Kerala may or may not be God’s own country, but it is unique. Here we find jet red communists, saffron Parivar and white khadi clad Congress socialists, a species threatened with extinction, with laissez faire instincts. Naturally in such a State none can complain if the respect towards private property is higher than that for public property. Nor can anyone object to if leaders devote better attention to private property.
Given the ground realities one need not be surprised when a priceless heritage of Kerala, the Halcyon Palace in Kovalam was given to a private hotelier, very little protests were heard in a state where every leader is looking for some protests, some demonstrations, some satyagraha or some controversy, main rewarding occupation, except from leaders like V.S. Achuthanandan, V.M. Sudheeran, Ramesh Chennithala, etc. Even a known dissenter like Kanam Rajendran of the CPI chose to be silent, perhaps defying his own instincts. Even the media, a section of which used to object loud and clear to this transfer of heritage as a betrayal of the people in the past, this time looked the other way.
The ITDC, which originally built a star hotel in Kovalam, did not have proper documentation on the ownership of the land, according to Arun Shourie, Minister of Disinvestment, in the Vajpayee government. Two IAS officers and a tourism minister of UDF government tried for the gift of the Palace and its compound unsuccessfully as even then there was no proper documentation. There is no Cabinet decision on the subject. And CM Antony was not ready to oblige. But a dominant section of both the LDF and UDF wanted to gift it for reasons known to them. Had they done so earlier the man, a Gulf businessman, who bought the hotel from the ITDC, would not have sold the hotel. The Leela Group, which bought it from the Gulf businessman, would have also not parted with the property, perhaps. The issue went to court and in spite of a strong case Kerala Government lost the case. The best course would have been to go to Supreme Court in appeal. Once the case of the Kerala government is successful there could even have been a proper sale on commercial rates or the state could have preserved the heritage building, which is the best thing to do.
Why did LDF government take such a decision while former Chief Minister, V.S. Achuthanandan consistently opposed the move and had led an agitation against its handing over to a private business group years ago? No clear explanation has come so far. Some point out that children of senior LDF leaders are employed by the hotel group in senior positions with handsome salaries and perks. Can such a reason influence a government decision? One is not sure. But the UDF too, it is clear, would have only taken such a decision. Maybe children of UDF leaders could have bagged plush positions. The opposition led by V.M. Sudheeran and Chennithala limited themselves to issuing a statement. More of an on record act. VS too is not saying anything these days. A great heritage building of the state being gifted is now almost a reality if it is not objected to politically and effectively.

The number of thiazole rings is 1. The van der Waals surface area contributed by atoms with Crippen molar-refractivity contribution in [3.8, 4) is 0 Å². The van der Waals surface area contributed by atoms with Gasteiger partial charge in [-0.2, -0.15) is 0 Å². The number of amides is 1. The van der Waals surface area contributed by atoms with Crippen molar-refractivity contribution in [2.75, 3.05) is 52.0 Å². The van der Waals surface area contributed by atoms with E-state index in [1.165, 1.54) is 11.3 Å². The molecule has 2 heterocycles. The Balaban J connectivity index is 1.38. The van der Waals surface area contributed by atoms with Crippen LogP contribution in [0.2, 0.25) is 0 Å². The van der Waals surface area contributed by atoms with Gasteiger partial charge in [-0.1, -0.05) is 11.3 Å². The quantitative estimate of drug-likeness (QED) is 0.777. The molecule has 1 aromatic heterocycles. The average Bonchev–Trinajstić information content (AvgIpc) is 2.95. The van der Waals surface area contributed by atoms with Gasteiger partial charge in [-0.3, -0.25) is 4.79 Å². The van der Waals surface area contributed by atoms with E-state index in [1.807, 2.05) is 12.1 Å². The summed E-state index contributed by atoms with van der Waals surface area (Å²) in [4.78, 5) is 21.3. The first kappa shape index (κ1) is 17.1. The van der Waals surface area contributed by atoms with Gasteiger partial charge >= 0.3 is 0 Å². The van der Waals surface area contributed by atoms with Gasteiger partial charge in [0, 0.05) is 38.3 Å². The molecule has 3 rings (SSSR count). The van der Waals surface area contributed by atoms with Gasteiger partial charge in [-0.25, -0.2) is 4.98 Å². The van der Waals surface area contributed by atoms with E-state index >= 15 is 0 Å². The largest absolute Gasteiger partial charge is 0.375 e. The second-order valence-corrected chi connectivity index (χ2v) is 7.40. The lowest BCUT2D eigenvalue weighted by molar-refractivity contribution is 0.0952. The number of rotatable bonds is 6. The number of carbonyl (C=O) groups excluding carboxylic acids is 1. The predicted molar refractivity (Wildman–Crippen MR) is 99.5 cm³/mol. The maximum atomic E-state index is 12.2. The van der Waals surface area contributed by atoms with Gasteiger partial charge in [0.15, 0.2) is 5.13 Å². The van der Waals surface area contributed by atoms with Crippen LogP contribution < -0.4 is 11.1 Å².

But this is nothing surprising. Maithran Kayal was almost handed over by the previous government and it is to the credit of present Agriculture Minister that the decision was reversed and agricultural operations have begun there. There are many in the UDF and the LDF who would like to see that it is disposed of to some big group even now. Why? Well the answer is known to the Kerala public. But the public can do precious little when the two powerful political groups think almost identically, not for reasons of upholding the principles and values of Adam Smith or for that matter lessez faire but for special untold reasons, but known to all.
Thousands of acres of forest land were given to British companies, then known as Sterling companies, by the rulers of the area during the British times to develop coffee, tea and cardamom estates. These were all for a fixed time period. Most Sterling companies sold these properties to Indian companies. In a number of cases the periods of contract have expired. The Government should have taken possession of these estates. Though in some cases the government has moved legally in many cases the approach is lackadaisical. What sort of underhand deals have the politicians in mind is not clear. But the two political groups, which rule the state taking turns, seem to have an understanding in the decision-making on this matter.
There is fear that the state’s interests are ignored by the dominant sections of the two political groups who share common instincts. These dominant sections can easily dismiss the objections of V.S. Achuthanandan and V.M. Sudheeran.
The minimum requirement is that the Ecologically Fragile Land (EFL) should be returned to the forest department and made part of the forests, as the forest cover in the state has depleted to dangerous levels. Secondly, if the estates are to be sold these should be given to the highest bidder and not distributed for considerations other than a fair deal.